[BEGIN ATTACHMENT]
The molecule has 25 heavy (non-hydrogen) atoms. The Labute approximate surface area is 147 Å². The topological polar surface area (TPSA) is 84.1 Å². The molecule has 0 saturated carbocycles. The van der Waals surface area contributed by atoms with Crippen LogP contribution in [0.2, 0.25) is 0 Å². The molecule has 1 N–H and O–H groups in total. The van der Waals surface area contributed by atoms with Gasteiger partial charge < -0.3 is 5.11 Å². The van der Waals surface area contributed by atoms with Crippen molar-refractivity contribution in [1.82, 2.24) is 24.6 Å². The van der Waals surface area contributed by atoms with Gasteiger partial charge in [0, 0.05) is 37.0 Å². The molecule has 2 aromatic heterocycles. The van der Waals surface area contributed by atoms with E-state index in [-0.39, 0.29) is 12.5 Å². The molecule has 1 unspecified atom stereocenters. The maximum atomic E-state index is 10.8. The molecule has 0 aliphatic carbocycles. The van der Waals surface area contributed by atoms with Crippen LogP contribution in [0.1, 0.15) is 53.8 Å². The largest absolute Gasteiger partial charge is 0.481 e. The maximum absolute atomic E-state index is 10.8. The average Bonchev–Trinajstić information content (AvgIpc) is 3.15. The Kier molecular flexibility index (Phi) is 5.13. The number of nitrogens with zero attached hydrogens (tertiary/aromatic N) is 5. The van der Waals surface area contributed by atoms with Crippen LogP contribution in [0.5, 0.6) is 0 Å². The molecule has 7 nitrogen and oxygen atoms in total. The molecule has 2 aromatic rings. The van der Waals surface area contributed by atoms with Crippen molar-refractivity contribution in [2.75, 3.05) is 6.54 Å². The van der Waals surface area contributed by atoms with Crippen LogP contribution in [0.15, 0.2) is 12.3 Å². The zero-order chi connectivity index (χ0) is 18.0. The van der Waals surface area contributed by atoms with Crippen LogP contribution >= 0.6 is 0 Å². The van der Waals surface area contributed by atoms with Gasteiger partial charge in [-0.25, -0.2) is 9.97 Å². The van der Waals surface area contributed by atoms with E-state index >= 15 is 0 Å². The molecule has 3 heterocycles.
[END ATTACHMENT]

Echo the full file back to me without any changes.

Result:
The molecule has 25 heavy (non-hydrogen) atoms. The Labute approximate surface area is 147 Å². The topological polar surface area (TPSA) is 84.1 Å². The molecule has 0 saturated carbocycles. The van der Waals surface area contributed by atoms with Crippen LogP contribution in [0.2, 0.25) is 0 Å². The molecule has 1 N–H and O–H groups in total. The van der Waals surface area contributed by atoms with Gasteiger partial charge < -0.3 is 5.11 Å². The van der Waals surface area contributed by atoms with Crippen molar-refractivity contribution in [1.82, 2.24) is 24.6 Å². The van der Waals surface area contributed by atoms with Gasteiger partial charge in [0, 0.05) is 37.0 Å². The molecule has 2 aromatic heterocycles. The van der Waals surface area contributed by atoms with E-state index in [-0.39, 0.29) is 12.5 Å². The molecule has 1 unspecified atom stereocenters. The maximum atomic E-state index is 10.8. The molecule has 0 aliphatic carbocycles. The van der Waals surface area contributed by atoms with Crippen LogP contribution in [0.1, 0.15) is 53.8 Å². The largest absolute Gasteiger partial charge is 0.481 e. The maximum absolute atomic E-state index is 10.8. The average Bonchev–Trinajstić information content (AvgIpc) is 3.15. The Kier molecular flexibility index (Phi) is 5.13. The number of nitrogens with zero attached hydrogens (tertiary/aromatic N) is 5. The van der Waals surface area contributed by atoms with Crippen LogP contribution in [0.5, 0.6) is 0 Å². The molecule has 7 nitrogen and oxygen atoms in total. The molecule has 2 aromatic rings. The van der Waals surface area contributed by atoms with Crippen molar-refractivity contribution in [2.75, 3.05) is 6.54 Å². The van der Waals surface area contributed by atoms with Crippen LogP contribution in [0.15, 0.2) is 12.3 Å². The zero-order chi connectivity index (χ0) is 18.0. The van der Waals surface area contributed by atoms with Crippen LogP contribution >= 0.6 is 0 Å². The van der Waals surface area contributed by atoms with Gasteiger partial charge in [-0.25, -0.2) is 9.97 Å². The van der Waals surface area contributed by atoms with E-state index >= 15 is 0 Å². The molecule has 3 heterocycles.